The Lottery that is Your Life and Crime – 2017 – Do You Need to Learn Self Defence?
The Office for National Statistics provides its annual crime numbers for England and Wales each spring and Spartans Academy of Krav Maga reviews the data to analyse where we need to focus our training and education for our students in the upcoming year.
The latest data covering crime in 2016 published today (27/04/17) continues the trend started in 2014 where crime is again on the increase after a period of decline in the preceding ten years. A total of 4.8 million offences were recorded, up 9% on 2015.
The particular concern for us is that violent, sexual and property crime is increasing. Homicides went up by 21% (although the majority of this increase is due to the coroner\’s recording of the Hillsborough victims from 1989 as manslaughter last April), knife crime increased by 14% and firearms offences were up 13% (due to more handgun incidents).
Sexual assaults is another concern showing a 13% annual raise in reported incidents and robberies and car theft are both up by 10%.
The average person has a 2 in 100 chance of being a victim of violent crime with the crime rate recorded for last year. This ratio of course increases if your lifestyle or work commitments predisposes you to factors conducive to crime. This could be how you socially interact in environments with excessive alcohol consumption or working with people in public facing roles in high stress services.
We always say that life and violence is a lottery where you can get more favourable odds. You can do something to stay safer from criminals and crime.
Some violent crime is opportunistic. Some violent crime is premeditated. All violent crime is because the human predator committing it is considering you to be easy prey. You must be a victim in their eyes, someone who can be dominated, to reduce their personal risk from the criminal act.
Krav Maga is a concept of behaviour and a system of skills to combat and protect against crime and criminals. Originated in Israel for its defence forces, it is now used worldwide by military special forces and secret service and law enforcement agencies . It is also a very effective self defence method for civilians.
It\’s not a sport. It’s not competitive. It has no rules. It\’s about the real world.
Our Krav Maga is focused on situational awareness, threat avoidance and de-escalation as your primary defences. If you can avoid the risk of violence or threats by being intelligent and focused, this is your best option. We teach you how to observe, think and act to make physical confrontation the absolute last resort.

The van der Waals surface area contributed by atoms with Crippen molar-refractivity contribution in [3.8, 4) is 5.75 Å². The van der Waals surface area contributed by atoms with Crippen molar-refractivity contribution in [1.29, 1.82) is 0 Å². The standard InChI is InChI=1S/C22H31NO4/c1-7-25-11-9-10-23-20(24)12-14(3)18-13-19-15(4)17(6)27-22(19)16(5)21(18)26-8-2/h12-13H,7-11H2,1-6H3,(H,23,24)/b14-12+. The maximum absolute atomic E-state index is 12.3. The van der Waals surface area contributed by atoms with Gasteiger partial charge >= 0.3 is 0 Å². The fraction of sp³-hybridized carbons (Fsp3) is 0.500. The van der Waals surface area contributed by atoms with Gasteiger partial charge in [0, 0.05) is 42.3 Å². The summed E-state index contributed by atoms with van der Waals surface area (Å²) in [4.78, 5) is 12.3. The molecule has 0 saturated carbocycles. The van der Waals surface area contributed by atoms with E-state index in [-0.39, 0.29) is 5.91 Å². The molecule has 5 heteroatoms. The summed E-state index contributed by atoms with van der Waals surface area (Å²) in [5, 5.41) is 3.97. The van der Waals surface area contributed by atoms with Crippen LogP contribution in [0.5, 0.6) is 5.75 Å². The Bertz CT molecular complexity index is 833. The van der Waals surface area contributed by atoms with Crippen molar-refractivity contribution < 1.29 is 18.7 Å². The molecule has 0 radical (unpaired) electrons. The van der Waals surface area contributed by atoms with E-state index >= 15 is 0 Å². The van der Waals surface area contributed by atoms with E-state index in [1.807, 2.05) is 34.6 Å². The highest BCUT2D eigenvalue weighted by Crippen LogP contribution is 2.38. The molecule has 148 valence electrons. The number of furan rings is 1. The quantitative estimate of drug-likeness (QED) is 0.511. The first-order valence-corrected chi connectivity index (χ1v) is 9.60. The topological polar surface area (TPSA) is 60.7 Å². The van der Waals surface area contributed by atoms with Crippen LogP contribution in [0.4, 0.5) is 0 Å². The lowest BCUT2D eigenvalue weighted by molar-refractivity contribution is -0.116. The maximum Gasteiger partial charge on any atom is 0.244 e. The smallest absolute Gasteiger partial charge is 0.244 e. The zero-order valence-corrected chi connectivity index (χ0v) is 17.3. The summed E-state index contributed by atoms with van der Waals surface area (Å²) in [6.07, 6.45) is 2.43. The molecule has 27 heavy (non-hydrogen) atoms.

The violence or threat may still seek you out, uninvited and unavoidable. Our Krav Maga is about learning and practicing the mental fortitude and confidence to deal with the initial stress and shock that makes many victims just freeze and shut down in the face of trauma.
Your new strength of mind is coupled with training on techniques and tactics to handle attackers should the situation demand it; one or many, armed or unarmed, in the street, at home, in your car, on public transport, at work, in the pub, wherever you may be.
The new skills and confidence you have is framed by coaching in the legal parameters of domestic self defence law. What you should do and say before any violent encounter, how far you can go in the actual altercation itself and what you do after the incident has happened.
Our Krav Maga is all about you and those who mean the world to you. It\’s about keeping yourself and your family safe with a confident and strong mind and your body as a trained, skilled self-defence weapon
The best card you\’ve got to play in the lottery that is your life and crime?
Simple. It\’s you.
Here are some easy tips to help you get started to protect yourself:
- Tell people where you are going, who you are with and when you should be home. – Use a tracker app on your phone with your family or a trusted friend.
- Avoid short cuts and dark isolated areas.
- Be discreet handling cash, phones and wearing jewellery in public.
- Keep your distance to strangers. Be aware of accomplices. Move away if needed and don\’t worry about appearing rude.
- Walk confidently. Look assertive. Check the area around you.
- If you need to use your phone, stay away from people and against a structure protecting your back. Never use headphones in public, even when jogging. – Entering a public venue, check the people, the environment and the exits. Plan an escape route and anything you can use to protect yourself with. – At a cash point pay close attention to who is around you or approaching.
- Keep bags close to you, on the front of the body and secured with zips closed.
- Spread notes in different pockets around the body so, in case of a robbery, you can hand out a lesser amount and not lose other content such as ID or credit cards. – If you think someone is following you, cross to the other side of the road. Repeat again if followed. If still followed, move quickly to a safe public area. If residential, go to a lit house and ring the door bell, knock loudly and call out a fictitious male name. Call the Police. – If you need help, call out \’Fire\’ rather than cry for help. People are more likely to help.- If a stranger buys you a drink, go to the bar with them. Watch the drink at all times. If you feel strange after drinking, tell someone else you trust to help you home.
- Don\’t let alcohol impair your decision making and physical abilities in public.
Instructor at Spartans Academy of Krav Maga